Healthcare reform is an important part of our domestic policy debate. Community Psychology broadens this discussion by showing how the social and community context impacts physical and emotional well-being. Community Psychologists working within healthcare settings promote overall health by identifying and addressing the social and ecological factors that promote and hinder wellness.
Posted in: Healthcare, Marginalized Groups | Tags: Featured ContentPublished in: American Journal of Community PsychologyCritical Conscious-ness Theory and Community Based Participatory Results can help communities address health disparities. The HEAL lab provides a support network and engages diverse stakeholders in critical reflection as they participate in research to advance health equity.Read More
Posted in: Healthcare, Public PolicyA narrow set of images has restricted the understanding of human trafficking. As many trafficking victims cross the healthcare system at some point during their captivity, providers can identify and potentially help victims become survivors by better understanding the signs of human trafficking.Read More
Posted in: Healthcare, Marginalized GroupsDue to stigma and resultant obstacles to prevention and care, a gay or bisexual man is 27 times more likely to acquire HIV than his heterosexual counterpart. Trans-women are at 49 times the risk of cisgender women. Identifying evaluation strategies that are viable and useful to human rights advocacy is an urgent need, given the […]Read More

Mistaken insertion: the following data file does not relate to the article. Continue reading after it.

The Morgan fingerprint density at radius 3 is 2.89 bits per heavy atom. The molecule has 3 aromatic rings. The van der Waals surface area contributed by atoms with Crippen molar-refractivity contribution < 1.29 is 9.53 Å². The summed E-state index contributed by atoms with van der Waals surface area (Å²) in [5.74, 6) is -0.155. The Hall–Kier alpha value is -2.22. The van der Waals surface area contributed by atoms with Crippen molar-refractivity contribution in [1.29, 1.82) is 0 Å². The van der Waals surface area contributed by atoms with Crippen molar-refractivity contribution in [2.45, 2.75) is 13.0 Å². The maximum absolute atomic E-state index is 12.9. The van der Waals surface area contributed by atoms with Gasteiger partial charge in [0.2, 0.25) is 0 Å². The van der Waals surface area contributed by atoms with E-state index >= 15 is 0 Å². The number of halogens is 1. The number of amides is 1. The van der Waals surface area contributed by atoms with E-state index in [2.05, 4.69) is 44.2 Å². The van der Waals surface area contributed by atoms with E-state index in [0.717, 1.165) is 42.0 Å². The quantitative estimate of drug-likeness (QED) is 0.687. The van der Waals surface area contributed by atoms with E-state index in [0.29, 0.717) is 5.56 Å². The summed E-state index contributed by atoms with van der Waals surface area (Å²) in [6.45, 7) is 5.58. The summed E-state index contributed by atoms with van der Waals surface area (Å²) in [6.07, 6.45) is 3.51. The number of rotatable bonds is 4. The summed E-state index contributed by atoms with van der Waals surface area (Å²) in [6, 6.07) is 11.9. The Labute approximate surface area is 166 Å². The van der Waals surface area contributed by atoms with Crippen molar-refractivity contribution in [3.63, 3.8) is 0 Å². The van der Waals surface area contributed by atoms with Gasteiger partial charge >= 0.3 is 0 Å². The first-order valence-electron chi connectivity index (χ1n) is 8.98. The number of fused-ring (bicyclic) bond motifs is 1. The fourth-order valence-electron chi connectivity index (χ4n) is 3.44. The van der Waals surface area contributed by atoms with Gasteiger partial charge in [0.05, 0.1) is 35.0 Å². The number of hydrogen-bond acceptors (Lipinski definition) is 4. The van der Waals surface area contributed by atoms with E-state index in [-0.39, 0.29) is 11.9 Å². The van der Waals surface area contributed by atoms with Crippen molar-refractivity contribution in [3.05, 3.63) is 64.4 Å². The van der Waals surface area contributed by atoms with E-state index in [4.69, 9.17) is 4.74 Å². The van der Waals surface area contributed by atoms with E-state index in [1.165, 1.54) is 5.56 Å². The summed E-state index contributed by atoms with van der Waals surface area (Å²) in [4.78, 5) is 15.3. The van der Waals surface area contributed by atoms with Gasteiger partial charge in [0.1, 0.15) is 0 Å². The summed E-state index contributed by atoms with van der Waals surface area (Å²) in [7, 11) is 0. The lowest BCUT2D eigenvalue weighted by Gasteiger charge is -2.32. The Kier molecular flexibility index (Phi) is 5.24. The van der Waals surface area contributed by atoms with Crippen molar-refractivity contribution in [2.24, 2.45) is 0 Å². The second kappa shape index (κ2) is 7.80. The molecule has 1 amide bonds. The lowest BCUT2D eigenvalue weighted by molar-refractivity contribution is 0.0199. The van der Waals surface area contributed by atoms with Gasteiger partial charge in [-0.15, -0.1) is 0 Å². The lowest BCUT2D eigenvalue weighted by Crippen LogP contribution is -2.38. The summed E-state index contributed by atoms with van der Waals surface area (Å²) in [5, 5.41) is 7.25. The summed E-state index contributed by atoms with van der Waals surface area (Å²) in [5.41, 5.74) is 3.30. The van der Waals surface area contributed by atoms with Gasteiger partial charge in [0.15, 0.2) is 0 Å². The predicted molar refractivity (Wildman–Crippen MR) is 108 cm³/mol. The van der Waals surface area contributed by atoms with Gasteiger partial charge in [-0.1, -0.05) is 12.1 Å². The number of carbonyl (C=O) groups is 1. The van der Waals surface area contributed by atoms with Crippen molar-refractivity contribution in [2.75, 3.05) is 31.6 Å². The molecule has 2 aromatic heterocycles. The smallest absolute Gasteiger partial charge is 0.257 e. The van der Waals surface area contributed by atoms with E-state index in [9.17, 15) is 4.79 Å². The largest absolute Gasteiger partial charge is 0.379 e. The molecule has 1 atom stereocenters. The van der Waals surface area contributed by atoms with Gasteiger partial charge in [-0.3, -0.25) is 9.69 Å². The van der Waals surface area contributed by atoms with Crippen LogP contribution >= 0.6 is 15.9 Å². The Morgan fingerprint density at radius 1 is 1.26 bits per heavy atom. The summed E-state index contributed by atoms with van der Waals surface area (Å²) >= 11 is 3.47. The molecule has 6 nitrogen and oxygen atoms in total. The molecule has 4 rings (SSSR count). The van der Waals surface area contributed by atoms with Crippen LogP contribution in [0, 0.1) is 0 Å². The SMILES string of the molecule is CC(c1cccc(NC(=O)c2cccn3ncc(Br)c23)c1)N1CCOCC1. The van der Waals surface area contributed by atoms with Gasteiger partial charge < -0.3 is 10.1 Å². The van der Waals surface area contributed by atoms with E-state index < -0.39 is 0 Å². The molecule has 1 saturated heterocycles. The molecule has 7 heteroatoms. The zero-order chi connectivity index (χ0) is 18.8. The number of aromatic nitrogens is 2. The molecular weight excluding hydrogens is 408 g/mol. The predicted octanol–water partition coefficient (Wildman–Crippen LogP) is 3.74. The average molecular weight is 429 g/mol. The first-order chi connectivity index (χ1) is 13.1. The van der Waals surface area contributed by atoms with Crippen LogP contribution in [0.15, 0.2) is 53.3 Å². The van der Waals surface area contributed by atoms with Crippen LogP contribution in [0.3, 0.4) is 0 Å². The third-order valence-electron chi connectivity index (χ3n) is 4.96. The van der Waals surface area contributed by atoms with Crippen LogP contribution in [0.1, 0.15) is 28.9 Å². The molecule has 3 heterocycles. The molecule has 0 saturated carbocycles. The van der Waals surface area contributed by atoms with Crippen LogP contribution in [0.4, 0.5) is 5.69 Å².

Posted in: Healthcare, Marginalized Groups | Tags: PodcastsThere are communities facing risk of genocidal impact due to HIV/AIDS including black men, and indigenous communities, who are largely ignored or delegitimized in their experiences and differential health outcomes. Dr. Wilson’s work highlights the need to reclaim narratives of resistance by immigrants, communities of colour and indigenous communities.Read More
Posted in: Healthcare, Marginalized Groupssubmitted by Phoutdavone Phimphasone-Brady, Alyssa M. Vela, Brooke E. Palmer, Alyssa Minnick, and Fary M. Cachelin. Latinas are not only at greater risk for obesity and binge eating disorder (BED) than White women, they are also less likely to seek treatment for eating issues. Intensive lifestyle interventions are effective in promoting weight loss and improving […]Read More